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Plastic in Tea Bags & How to Avoid It

Updated: Feb 6, 2020

You’d probably be surprised to learn that most tea bags contain up to 25% plastic. In fact, we didn’t know about plastic in tea bags until we watched a viral BBC video about tea production in 2017.

Canadian researchers published a study in the American Chemical Society’s Journal of Environmental Science and Technology which found that steeping a single plastic tea bag at brewing temperature releases about 11.6 billion minuscule particles known as “microplastics” and 3.1 billion “nanoplastics” into each cup.

“We think that it is a lot when compared to other foods that contain microplastics,” Nathalie Tufenkji of McGill University in Quebec, told The New Scientist. “Table salt, which has a relatively high microplastic content, has been reported to contain approximately 0.005 micrograms plastic per gram salt. A cup of tea contains thousands of times greater mass of plastic, at 16 micrograms per cup.”

A spot of tea… and some plastic?

When you look at a tea bag, plastic usually isn’t the first thing that comes to mind. Yet about a quarter of each tea bag (from most brands) is comprised of this substance. You can watch how tea bags made and how plastic is incorporated in this video.


It may be hard to believe, but most brands of bagged tea contain plastic. With millions upon millions of cups consumed daily, this adds up to a lot of plastic.

So why is plastic in tea bags to begin with?

In order for the tea bags to seal up and keep their shape in hot liquid, a plastic polymer, namely polypropylene, must be added. Even though the amounts of plastic found in tea bags is minimal — and vary between manufacturers — it adds up to quite a bit when you look at the big picture.

Due to the plastic content, conventional tea bags cannot completely decompose. This makes them a bad option for compost material and the environment… not to mention your body!

Like most plastics, polypropylene is known to adversely affect the body’s endocrine system (source). And as we’ve covered many times, endocrine disruptors can lead to a plethora of health issues and other maladies that can become chronic conditions.

One would think making the switch to plastic-free tea bags would be easy, but many tea manufacturers protest that non-plastic bags would be too costly to implement.


The rich antioxidants (also called polyphenols) in green tea are extremely beneficial to the heart and brain. Tea is known to alleviate acne, bad breath, colds, stress, and prevent eye diseases like glaucoma. Although too much caffeinated tea can lead to a lack of sleep, just the right amount before bedtime is one of the many therapies that are recommended to put an end to raucous snores, leading to better overall sleep as well.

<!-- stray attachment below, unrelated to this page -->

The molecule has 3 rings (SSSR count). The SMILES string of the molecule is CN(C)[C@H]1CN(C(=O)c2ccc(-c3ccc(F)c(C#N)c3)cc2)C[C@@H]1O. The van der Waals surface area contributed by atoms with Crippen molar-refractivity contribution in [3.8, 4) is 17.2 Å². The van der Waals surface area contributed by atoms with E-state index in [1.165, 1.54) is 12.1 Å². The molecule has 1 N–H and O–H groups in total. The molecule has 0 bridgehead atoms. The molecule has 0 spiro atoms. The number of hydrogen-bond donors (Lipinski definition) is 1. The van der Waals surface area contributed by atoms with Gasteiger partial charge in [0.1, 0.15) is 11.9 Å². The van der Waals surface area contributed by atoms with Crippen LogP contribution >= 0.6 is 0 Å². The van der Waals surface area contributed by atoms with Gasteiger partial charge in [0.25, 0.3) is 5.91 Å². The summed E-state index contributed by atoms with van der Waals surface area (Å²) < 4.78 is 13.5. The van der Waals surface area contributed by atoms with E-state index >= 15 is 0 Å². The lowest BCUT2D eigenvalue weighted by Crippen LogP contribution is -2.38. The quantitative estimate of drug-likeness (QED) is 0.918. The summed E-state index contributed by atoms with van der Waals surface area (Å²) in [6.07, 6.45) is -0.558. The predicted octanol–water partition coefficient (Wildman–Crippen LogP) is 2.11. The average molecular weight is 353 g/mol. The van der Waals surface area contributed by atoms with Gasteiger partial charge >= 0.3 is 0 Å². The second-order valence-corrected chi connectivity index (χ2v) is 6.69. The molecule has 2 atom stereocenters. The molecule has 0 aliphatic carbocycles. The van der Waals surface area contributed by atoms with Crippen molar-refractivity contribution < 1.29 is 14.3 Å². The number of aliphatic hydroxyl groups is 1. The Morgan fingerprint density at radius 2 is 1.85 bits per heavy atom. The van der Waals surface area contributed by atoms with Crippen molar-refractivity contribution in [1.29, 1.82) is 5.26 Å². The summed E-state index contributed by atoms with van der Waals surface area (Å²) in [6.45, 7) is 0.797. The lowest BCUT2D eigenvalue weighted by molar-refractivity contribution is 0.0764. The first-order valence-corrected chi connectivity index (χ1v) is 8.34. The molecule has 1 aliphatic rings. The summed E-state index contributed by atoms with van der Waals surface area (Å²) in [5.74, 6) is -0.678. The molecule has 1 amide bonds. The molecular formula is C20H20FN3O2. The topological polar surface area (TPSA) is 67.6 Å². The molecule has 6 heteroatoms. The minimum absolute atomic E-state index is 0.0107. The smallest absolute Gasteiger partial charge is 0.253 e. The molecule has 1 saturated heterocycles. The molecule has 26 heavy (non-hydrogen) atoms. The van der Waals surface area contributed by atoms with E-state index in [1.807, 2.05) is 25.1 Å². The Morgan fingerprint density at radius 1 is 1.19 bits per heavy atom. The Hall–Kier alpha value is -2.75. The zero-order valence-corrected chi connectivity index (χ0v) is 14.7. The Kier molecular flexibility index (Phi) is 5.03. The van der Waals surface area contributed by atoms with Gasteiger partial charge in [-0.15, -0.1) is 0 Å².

The University of Maryland Medical Center reports that, “Polyphenols contained in teas are classified as catechins. Green tea contains six primary catechin compounds: catechin, gallaogatechin, epicatechin, epigallocatechin, epicatechin gallate, and apigallocatechin gallate (also known as EGCG). EGCG is the most studied polyphenol component in green tea and the most active.”

“Green tea also contains alkaloids including caffeine, theobromine, and theophylline. They provide green tea’s stimulant effects. L-theanine, an amino acid compound found in green tea, has been studied for its calming effects on the nervous system.”


Although the bigger tea bag manufacturers seem hesitant to make the switch to plastic-free bags, you don’t have to wait to start drinking tea the safer and eco-friendly way.


If you’ve used bagged tea because you thought loose leaf was too much trouble, you’re in for a pleasant surprise. Organic loose-leaf tea can be made just as conveniently and it’s typically more flavourful because the tea leaves haven’t been ground to dust to fit into a tiny plastic-riddled tea bag!

Many organic loose-leaf tea brands come in easy to store tins or eco-friendly packaging.

Loose leaf tea is a more economical choice since they are priced by weight while tea bags are priced per bag. You can also reuse loose leaf tea to make a second cup to cut expenses and waste. You can buy loose leaf tea in bulk. This involves as little waste and plastic contamination as possible, but loose-leaf tea can also be purchased in cans or boxes if bulk is not an option for you.


There are plenty of simple ways to avoid plastic tea bags. One way that probably doesn’t require any new kitchen purchases on your part is to boil water on the stove top and pour it into a mug of loose-leaf tea. If you don’t want to drink tea leaves, strain it with a stainless-steel strainer or a piece of cheese cloth you can wash and reuse.

A stainless-steel tea infuser eliminates plastic contamination and the need for straining. Pour hot water into a tea mug and steep with loose leaf tea in the infuser for 3 to 5 minutes.


If you just really love brewing bagged tea, look for brands that don’t use plastic in their teabags. It’s hard to find a published list anywhere, but there are brands that have confirmed they do not use plastic in their string-and-tag teabags.

There are plenty of options that can give you the tea you love while also protecting the environment and your health. That way you can enjoy the numerous health benefits of tea without any of the side effects of plastic.

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